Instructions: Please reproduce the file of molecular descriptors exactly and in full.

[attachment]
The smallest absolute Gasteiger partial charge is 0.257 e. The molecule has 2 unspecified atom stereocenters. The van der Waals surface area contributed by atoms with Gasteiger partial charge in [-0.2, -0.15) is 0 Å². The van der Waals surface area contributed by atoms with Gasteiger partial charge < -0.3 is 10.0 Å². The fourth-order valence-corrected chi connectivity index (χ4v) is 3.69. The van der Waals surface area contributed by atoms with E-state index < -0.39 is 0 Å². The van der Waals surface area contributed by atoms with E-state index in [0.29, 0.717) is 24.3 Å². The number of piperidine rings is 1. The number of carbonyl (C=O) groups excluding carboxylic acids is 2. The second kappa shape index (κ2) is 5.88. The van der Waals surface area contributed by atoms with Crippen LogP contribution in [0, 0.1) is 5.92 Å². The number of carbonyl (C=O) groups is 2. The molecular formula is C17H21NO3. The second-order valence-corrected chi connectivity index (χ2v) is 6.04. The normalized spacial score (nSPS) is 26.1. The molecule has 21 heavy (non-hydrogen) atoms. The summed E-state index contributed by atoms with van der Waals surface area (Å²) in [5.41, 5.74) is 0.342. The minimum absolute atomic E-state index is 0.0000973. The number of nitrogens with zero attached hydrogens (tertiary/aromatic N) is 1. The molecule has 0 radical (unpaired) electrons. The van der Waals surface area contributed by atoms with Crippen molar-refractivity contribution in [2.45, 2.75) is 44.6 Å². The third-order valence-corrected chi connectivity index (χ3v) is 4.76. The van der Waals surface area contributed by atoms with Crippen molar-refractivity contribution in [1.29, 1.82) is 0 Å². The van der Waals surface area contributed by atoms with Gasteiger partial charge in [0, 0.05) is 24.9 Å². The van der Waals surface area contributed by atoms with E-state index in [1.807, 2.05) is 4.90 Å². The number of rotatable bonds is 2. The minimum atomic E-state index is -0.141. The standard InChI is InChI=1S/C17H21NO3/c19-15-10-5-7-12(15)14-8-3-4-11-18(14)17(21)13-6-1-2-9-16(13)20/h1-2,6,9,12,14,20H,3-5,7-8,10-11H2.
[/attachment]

The smallest absolute Gasteiger partial charge is 0.257 e. The molecule has 2 unspecified atom stereocenters. The van der Waals surface area contributed by atoms with Gasteiger partial charge in [-0.2, -0.15) is 0 Å². The van der Waals surface area contributed by atoms with Gasteiger partial charge < -0.3 is 10.0 Å². The fourth-order valence-corrected chi connectivity index (χ4v) is 3.69. The van der Waals surface area contributed by atoms with E-state index < -0.39 is 0 Å². The van der Waals surface area contributed by atoms with E-state index in [0.29, 0.717) is 24.3 Å². The number of piperidine rings is 1. The number of carbonyl (C=O) groups excluding carboxylic acids is 2. The second kappa shape index (κ2) is 5.88. The van der Waals surface area contributed by atoms with Crippen LogP contribution in [0, 0.1) is 5.92 Å². The number of carbonyl (C=O) groups is 2. The molecular formula is C17H21NO3. The second-order valence-corrected chi connectivity index (χ2v) is 6.04. The normalized spacial score (nSPS) is 26.1. The molecule has 21 heavy (non-hydrogen) atoms. The summed E-state index contributed by atoms with van der Waals surface area (Å²) in [5.41, 5.74) is 0.342. The minimum absolute atomic E-state index is 0.0000973. The number of nitrogens with zero attached hydrogens (tertiary/aromatic N) is 1. The molecule has 0 radical (unpaired) electrons. The van der Waals surface area contributed by atoms with Crippen molar-refractivity contribution in [2.45, 2.75) is 44.6 Å². The third-order valence-corrected chi connectivity index (χ3v) is 4.76. The van der Waals surface area contributed by atoms with Crippen molar-refractivity contribution in [1.29, 1.82) is 0 Å². The van der Waals surface area contributed by atoms with Gasteiger partial charge in [0, 0.05) is 24.9 Å². The van der Waals surface area contributed by atoms with E-state index in [1.807, 2.05) is 4.90 Å². The number of rotatable bonds is 2. The minimum atomic E-state index is -0.141. The standard InChI is InChI=1S/C17H21NO3/c19-15-10-5-7-12(15)14-8-3-4-11-18(14)17(21)13-6-1-2-9-16(13)20/h1-2,6,9,12,14,20H,3-5,7-8,10-11H2.